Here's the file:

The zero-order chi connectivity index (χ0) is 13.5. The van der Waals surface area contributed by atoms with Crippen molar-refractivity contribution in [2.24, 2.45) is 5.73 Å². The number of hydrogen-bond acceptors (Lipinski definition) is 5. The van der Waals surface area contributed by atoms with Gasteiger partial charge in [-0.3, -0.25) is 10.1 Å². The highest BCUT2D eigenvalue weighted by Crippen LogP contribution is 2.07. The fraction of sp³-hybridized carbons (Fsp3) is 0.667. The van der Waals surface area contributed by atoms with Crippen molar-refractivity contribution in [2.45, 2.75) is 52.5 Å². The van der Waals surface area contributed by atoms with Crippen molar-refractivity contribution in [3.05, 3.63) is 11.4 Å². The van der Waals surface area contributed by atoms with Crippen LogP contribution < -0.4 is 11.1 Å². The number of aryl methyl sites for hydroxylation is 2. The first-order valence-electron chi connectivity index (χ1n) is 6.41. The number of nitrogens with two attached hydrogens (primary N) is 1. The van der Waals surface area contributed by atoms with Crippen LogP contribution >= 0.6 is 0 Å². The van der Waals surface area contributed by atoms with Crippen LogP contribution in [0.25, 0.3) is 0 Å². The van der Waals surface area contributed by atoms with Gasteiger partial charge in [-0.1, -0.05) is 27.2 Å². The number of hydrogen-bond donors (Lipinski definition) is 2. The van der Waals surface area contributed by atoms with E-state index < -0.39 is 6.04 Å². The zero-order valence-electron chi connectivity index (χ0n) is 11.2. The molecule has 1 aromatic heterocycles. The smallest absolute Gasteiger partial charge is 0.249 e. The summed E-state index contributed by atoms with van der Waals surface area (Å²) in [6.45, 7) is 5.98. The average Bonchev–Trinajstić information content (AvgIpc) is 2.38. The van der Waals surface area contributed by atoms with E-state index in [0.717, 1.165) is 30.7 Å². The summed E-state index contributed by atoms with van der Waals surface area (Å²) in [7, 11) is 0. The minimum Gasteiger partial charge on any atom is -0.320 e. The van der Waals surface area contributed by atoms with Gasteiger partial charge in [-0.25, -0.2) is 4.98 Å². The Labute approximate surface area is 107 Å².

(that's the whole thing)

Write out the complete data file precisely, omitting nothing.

The zero-order chi connectivity index (χ0) is 13.5. The van der Waals surface area contributed by atoms with Crippen molar-refractivity contribution in [2.24, 2.45) is 5.73 Å². The number of hydrogen-bond acceptors (Lipinski definition) is 5. The van der Waals surface area contributed by atoms with Gasteiger partial charge in [-0.3, -0.25) is 10.1 Å². The highest BCUT2D eigenvalue weighted by Crippen LogP contribution is 2.07. The fraction of sp³-hybridized carbons (Fsp3) is 0.667. The van der Waals surface area contributed by atoms with Crippen molar-refractivity contribution in [2.45, 2.75) is 52.5 Å². The van der Waals surface area contributed by atoms with Crippen molar-refractivity contribution in [3.05, 3.63) is 11.4 Å². The van der Waals surface area contributed by atoms with Crippen LogP contribution < -0.4 is 11.1 Å². The number of aryl methyl sites for hydroxylation is 2. The first-order valence-electron chi connectivity index (χ1n) is 6.41. The number of nitrogens with two attached hydrogens (primary N) is 1. The van der Waals surface area contributed by atoms with Crippen LogP contribution >= 0.6 is 0 Å². The van der Waals surface area contributed by atoms with Crippen LogP contribution in [0.25, 0.3) is 0 Å². The van der Waals surface area contributed by atoms with Gasteiger partial charge in [-0.1, -0.05) is 27.2 Å². The number of hydrogen-bond donors (Lipinski definition) is 2. The van der Waals surface area contributed by atoms with E-state index < -0.39 is 6.04 Å². The zero-order valence-electron chi connectivity index (χ0n) is 11.2. The molecule has 1 aromatic heterocycles. The smallest absolute Gasteiger partial charge is 0.249 e. The summed E-state index contributed by atoms with van der Waals surface area (Å²) in [6.45, 7) is 5.98. The average Bonchev–Trinajstić information content (AvgIpc) is 2.38. The van der Waals surface area contributed by atoms with E-state index in [0.717, 1.165) is 30.7 Å². The summed E-state index contributed by atoms with van der Waals surface area (Å²) in [7, 11) is 0. The minimum Gasteiger partial charge on any atom is -0.320 e. The van der Waals surface area contributed by atoms with Gasteiger partial charge in [-0.25, -0.2) is 4.98 Å². The Labute approximate surface area is 107 Å².